Additionally, I think it ends up alienating people as it makes it sound like only a special kind of person can go into science. People think they have to be geniuses, whereas really anyone with a bit of curiosity and a passion for learning should consider it. I worry it reinforces those stereotypes of the socially awkward man in a lab with crazy hair, which to many people is not an aspirational lifestyle - which is sad because science is so much more than that!

  16. Ivette Negrete Reply | Permalink

    I grew up in Mexico, moved to UK about 5 years ago. I've only heard the word boffin as a fun adjective. I have now learned otherwise thanks to this post! One curious thing, in Mexico the word "tefal" would be used for people who have really bad memory (as nothing sticks to it!) Completely different from how you use "tefal" here!

  17. Terry Harvey-Chadwick Reply | Permalink

    I'm afraid I can't get too upset by names like boffin, geek, nerd, etc. As you can tell from the video of me above as Professor Boffin, I have tried in the past to use such stereotypical terms to my advantage. By the way, I didn't consider myself made a fool of. That's just the way I am, and I thought it was funny and quite enjoyed the filming with Steven Mulhern. When something has gone wrong, as the demonstrations did in the filming with him, I always go for the laugh. This is something I developed in seven years teaching science to teenagers in challenging secondary schools around the country. It worked, and they learned. For me, stereotypes aren't necessarily bad and can often be used to an advantage. The Professor Boffin act on BGT has got me many bookings where I could do more serious stuff, and has provoked the interest of children all over the country. I'm still getting recognised by kids almost two years later, and has meant I can start conversations about science with them and correct any misconceptions they have had. And this is random children in the street, so I think my brief appearance on TV has been very useful. I just hope the same thing happens for Boffins Telling Jokes.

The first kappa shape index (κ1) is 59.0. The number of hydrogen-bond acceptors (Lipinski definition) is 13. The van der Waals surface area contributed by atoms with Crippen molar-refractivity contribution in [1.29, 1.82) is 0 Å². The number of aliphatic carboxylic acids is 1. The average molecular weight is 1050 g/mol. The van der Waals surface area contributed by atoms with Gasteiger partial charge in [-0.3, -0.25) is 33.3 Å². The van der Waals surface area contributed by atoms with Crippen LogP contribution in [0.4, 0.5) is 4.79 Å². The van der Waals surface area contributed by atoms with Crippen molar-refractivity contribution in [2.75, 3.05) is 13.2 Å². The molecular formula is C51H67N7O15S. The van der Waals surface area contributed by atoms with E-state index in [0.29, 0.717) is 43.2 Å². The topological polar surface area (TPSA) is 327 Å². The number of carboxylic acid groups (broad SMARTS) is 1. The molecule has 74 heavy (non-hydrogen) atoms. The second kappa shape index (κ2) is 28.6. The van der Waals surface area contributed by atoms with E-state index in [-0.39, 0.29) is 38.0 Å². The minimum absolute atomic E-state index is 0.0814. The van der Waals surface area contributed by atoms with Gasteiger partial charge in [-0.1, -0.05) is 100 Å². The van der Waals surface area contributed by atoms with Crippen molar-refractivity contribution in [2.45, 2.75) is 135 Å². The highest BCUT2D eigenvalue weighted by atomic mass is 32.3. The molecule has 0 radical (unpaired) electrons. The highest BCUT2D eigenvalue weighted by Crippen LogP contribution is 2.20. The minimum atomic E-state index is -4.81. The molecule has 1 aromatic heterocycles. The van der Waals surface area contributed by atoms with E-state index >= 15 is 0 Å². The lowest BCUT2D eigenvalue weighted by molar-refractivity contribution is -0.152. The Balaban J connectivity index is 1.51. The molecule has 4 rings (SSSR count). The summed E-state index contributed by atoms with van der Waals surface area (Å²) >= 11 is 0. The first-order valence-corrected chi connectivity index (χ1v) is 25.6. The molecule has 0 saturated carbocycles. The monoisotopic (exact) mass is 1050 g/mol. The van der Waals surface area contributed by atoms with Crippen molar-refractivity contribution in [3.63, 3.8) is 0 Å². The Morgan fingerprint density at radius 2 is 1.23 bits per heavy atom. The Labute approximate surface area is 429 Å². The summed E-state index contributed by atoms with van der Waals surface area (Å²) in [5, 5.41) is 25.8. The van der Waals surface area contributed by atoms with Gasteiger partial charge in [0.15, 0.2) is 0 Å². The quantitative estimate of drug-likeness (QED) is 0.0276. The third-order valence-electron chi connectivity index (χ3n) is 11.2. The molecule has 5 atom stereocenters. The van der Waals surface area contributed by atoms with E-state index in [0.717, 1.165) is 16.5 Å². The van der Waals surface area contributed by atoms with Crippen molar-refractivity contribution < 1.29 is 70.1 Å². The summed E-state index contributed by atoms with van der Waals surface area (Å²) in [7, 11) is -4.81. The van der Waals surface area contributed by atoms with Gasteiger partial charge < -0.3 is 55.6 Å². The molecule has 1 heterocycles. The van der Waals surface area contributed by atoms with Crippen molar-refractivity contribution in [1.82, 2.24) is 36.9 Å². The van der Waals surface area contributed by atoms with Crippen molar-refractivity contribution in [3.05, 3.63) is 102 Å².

In short, if you don't like the word then fair enough. But I think we should be working to use these stereotypes to our advantage and taking control of them. I'm in the process of writing a new science show in which stereotypes are at the heart of the performance. It's designed to make people laugh at me. I'm fully expecting to be ostracised by the science communication community once the show is seen, considering the prevailing attitudes, but the way I see, it is that for stereotypes to be changed they must first be brought out into the open, which is what this show will do.

    Stamping your foot and having a hissy fit because someone on the telly used the word boffin isn't going to get things changed. If you want to lose the negative connotations then you need to get out there and change them. I'll get the ball rolling by having people openly laugh at a mad boffin scientist. To (perhaps not quite appropriately) quote the wonderful Tim Minchin:

    "But there are answers out there
    And they won't be found
    By people sitting around
    Looking serious
    And saying isn't life mysterious?
    Let's sit here and hope"

    So don't just sit there and hope. If you don't like it get off your bums and do something about it :)

    Love,
    Professor Boffin.

Leave a Reply


− five = 2